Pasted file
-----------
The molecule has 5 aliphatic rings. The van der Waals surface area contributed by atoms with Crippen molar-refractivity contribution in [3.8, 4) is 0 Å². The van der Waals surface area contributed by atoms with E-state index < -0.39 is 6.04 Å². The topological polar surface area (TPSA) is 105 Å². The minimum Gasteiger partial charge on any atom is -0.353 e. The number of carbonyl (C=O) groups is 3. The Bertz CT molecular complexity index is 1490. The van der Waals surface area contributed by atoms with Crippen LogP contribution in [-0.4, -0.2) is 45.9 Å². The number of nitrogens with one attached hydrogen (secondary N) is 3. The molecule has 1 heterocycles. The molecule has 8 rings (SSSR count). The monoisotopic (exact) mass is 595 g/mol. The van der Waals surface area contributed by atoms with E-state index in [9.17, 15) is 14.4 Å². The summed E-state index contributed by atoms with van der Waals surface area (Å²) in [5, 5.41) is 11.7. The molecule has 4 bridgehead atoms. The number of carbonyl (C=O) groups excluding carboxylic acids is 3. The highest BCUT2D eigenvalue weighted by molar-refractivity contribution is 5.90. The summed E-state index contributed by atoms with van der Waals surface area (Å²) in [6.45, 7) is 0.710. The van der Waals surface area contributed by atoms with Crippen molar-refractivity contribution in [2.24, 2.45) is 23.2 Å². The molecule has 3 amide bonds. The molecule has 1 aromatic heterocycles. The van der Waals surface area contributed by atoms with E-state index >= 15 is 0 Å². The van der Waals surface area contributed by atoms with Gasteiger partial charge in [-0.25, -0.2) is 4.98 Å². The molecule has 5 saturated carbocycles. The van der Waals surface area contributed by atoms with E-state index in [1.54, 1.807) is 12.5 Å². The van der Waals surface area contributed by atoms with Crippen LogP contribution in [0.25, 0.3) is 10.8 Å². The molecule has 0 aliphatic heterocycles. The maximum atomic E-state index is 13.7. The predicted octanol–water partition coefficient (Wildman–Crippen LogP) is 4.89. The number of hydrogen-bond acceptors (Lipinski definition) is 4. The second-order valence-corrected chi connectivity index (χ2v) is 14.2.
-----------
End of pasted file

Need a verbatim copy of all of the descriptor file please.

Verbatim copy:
The molecule has 5 aliphatic rings. The van der Waals surface area contributed by atoms with Crippen molar-refractivity contribution in [3.8, 4) is 0 Å². The van der Waals surface area contributed by atoms with E-state index < -0.39 is 6.04 Å². The topological polar surface area (TPSA) is 105 Å². The minimum Gasteiger partial charge on any atom is -0.353 e. The number of carbonyl (C=O) groups is 3. The Bertz CT molecular complexity index is 1490. The van der Waals surface area contributed by atoms with Crippen LogP contribution in [-0.4, -0.2) is 45.9 Å². The number of nitrogens with one attached hydrogen (secondary N) is 3. The molecule has 1 heterocycles. The molecule has 8 rings (SSSR count). The monoisotopic (exact) mass is 595 g/mol. The van der Waals surface area contributed by atoms with E-state index in [9.17, 15) is 14.4 Å². The summed E-state index contributed by atoms with van der Waals surface area (Å²) in [5, 5.41) is 11.7. The molecule has 4 bridgehead atoms. The number of carbonyl (C=O) groups excluding carboxylic acids is 3. The highest BCUT2D eigenvalue weighted by molar-refractivity contribution is 5.90. The summed E-state index contributed by atoms with van der Waals surface area (Å²) in [6.45, 7) is 0.710. The van der Waals surface area contributed by atoms with Crippen molar-refractivity contribution in [2.24, 2.45) is 23.2 Å². The molecule has 3 amide bonds. The molecule has 1 aromatic heterocycles. The van der Waals surface area contributed by atoms with E-state index >= 15 is 0 Å². The van der Waals surface area contributed by atoms with Gasteiger partial charge in [-0.25, -0.2) is 4.98 Å². The molecule has 5 saturated carbocycles. The van der Waals surface area contributed by atoms with E-state index in [1.54, 1.807) is 12.5 Å². The van der Waals surface area contributed by atoms with Crippen LogP contribution in [0.25, 0.3) is 10.8 Å². The molecule has 0 aliphatic heterocycles. The maximum atomic E-state index is 13.7. The predicted octanol–water partition coefficient (Wildman–Crippen LogP) is 4.89. The number of hydrogen-bond acceptors (Lipinski definition) is 4. The second-order valence-corrected chi connectivity index (χ2v) is 14.2.